This is the "The Contemporary World" page of the "World History Curriculum Resources" guide.
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World History Curriculum Resources   Tags: world_history, world_history_lessons, world_history_resources  

Links to curriculum, lesson plans, primary sources, and other teaching tools aligned to the World History Curriculum
Last Updated: Apr 7, 2011 URL: Print Guide RSS Updates

The Contemporary World Print Page

Contemporary World

Contemporary World

  • Darfur and the Janjaweed
    Students have probably heard about the crisis in Sudan on the news, and this lesson offers them both background and current information (as of August 2004) about the situation in Darfur. It can also serve as reference material for students studying other humanitarian and environmental disasters. The lesson covers the current conflict between the people of Darfur and the Janjaweed militia, its historical and religious roots, its impact on neighboring countries, and the international response.
  • Globalization
    Students will consider the effects of globalization on modern culture in "developed" countries and on indigenous cultures. They will use the Internet to get information on this topic, and list the ways in which globalization has affected various cultures. Students will conclude by writing paragraphs assessing whether globalization is positive, negative, or a combination of positive and negative.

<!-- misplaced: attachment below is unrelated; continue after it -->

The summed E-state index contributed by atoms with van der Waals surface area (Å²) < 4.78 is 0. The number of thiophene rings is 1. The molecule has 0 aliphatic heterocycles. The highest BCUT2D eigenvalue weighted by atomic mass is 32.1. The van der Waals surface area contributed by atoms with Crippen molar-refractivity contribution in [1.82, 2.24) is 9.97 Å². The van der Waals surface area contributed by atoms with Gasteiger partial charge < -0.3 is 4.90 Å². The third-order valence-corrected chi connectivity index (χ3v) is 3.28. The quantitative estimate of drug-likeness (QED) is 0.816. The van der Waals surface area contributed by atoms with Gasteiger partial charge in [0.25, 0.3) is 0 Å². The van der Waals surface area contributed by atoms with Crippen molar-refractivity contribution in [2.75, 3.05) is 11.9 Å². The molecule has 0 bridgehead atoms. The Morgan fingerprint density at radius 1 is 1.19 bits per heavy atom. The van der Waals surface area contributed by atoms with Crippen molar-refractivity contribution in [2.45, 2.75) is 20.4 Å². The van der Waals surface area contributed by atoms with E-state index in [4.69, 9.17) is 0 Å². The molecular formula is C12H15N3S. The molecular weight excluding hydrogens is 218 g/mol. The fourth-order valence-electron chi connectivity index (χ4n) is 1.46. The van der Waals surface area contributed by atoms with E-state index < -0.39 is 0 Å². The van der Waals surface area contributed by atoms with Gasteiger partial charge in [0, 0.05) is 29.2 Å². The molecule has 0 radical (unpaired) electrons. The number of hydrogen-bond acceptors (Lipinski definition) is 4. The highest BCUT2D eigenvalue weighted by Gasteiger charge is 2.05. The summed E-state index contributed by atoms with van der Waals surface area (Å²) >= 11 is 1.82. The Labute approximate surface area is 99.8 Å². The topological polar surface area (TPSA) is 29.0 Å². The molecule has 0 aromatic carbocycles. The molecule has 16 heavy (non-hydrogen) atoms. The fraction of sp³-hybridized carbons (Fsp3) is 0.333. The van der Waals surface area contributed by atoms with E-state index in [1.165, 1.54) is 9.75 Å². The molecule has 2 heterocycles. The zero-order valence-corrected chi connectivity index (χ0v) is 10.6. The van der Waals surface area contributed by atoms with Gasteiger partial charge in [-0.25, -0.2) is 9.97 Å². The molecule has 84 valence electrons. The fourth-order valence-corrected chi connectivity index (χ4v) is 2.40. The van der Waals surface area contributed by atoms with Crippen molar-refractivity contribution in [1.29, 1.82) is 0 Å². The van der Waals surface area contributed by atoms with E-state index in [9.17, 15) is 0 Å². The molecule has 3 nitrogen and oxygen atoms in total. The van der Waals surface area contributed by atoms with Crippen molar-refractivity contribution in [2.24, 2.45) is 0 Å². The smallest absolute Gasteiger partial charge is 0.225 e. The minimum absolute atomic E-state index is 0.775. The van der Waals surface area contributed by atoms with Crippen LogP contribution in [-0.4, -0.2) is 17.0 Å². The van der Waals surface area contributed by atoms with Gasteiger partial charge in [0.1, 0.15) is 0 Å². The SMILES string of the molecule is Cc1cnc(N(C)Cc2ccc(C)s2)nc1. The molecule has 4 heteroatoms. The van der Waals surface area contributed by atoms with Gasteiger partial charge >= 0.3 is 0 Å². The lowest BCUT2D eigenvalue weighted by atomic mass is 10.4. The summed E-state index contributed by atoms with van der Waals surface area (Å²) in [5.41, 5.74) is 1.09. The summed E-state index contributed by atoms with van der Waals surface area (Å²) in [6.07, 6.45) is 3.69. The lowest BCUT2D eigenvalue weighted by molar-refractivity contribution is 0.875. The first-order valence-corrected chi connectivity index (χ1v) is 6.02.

• How Big is Big?
    This whole-class exercise helps students understand populations density and spacial relations in understandable, comparable terms. Students, with some classroom tools, will learn about Japanese population density; Chinese population growth; and hypothesize about Mexican immigration statistics.
  • International Trade in a Global Village
    As patterns and networks of economic interdependence change (e.g., increased trade networks), conditions are favorable for the spread of diseases such as AIDS. Students will research the spread of AIDS and report on how this problem has been affected by changes in global transportation and trade.
  • One Million Bones
    Encouraging students in the United States to engage with genocide as a pressing global issue is crucial to the success of One Million Bones. We are asking teachers and students to bring this initiative into their classrooms and to become participants in this important event. One Million Bones allows teachers to create curricula that encourages analysis and synthesis as well as the creative consideration of global issues.
  • PlayPumps - Water Management Video
    Watch kids spin on a merry-go-round called Play Pump, an invention that provides clean water to African villages without plumbing.
  • Through the Eyes of a Refugee
    This lesson asks students to analyze the "Afghanistan: Land in Crisis" map (available in print and online) to determine how the physical geography of this region affects the lifestyles of the individuals who live there. Students will be asked to consider how, particularly in a time of conflict, topography influences the locations of refugee camps and the paths refugees might take to leave the area.

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